Of course if you don't want gamers like me, that's fine too, but don't be surprised when I don't spend my money on your game...

Dan Cashion
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@Michael - I understand the conundrum, I myself only get a couple hours a day to play games. But even in those couple of hours I am able to advance easily without challenge. I find it tedious to be able to accomplish all my goals without anything standing in my way except the time it takes to run between quests or the amount of time it takes to create a group. Those are the only real obstacles in an MMO any more. What fun is a game that presents little to no challenge?

Mike Jenkins
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@Michael
The issue with catering to the "I only have 1 hour a day" crowd right now is that every MMO in the last 8 years has gone after that crowd.

Michael Wenk
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@Dan It depends on your wants more than anything else. I personally don't care much about challenge as they can't provide the kind of challenge I would want. Most of what is called challenges in MMO, I call tedium. Finding a pattern and then dealing with that pattern is not challenge. It never does something unexpected, or if it does do random things, it does them in a predictable way.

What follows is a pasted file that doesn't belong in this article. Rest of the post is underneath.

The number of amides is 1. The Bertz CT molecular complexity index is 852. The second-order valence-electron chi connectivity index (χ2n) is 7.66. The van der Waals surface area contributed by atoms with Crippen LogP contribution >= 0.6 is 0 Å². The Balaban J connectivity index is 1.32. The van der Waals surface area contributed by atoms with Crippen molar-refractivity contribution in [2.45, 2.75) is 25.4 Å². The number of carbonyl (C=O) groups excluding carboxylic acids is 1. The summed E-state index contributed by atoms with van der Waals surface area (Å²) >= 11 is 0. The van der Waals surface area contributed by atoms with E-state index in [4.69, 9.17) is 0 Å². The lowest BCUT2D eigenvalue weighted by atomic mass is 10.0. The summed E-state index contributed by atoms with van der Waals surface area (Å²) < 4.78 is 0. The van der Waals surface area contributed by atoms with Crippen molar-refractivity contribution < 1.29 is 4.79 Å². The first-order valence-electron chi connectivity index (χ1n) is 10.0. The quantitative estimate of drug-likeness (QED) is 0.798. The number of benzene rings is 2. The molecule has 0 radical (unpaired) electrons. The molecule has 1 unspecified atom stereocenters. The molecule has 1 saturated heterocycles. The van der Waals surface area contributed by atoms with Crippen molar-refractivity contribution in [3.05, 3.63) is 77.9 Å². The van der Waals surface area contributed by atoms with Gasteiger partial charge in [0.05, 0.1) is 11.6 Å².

So to me, I want fun, I want something interesting to engage me, and if it can't be gameplay, and most of the time it can't be, then I want story, I want interesting characters, fun things to see, etc. I think its highly odd that the genre we're talking about is MMORPG - Ie, a role playing game. Where's the role? Most of these games are adventure games with a RPG cloak on em, and while that may be cool for some, its not for me.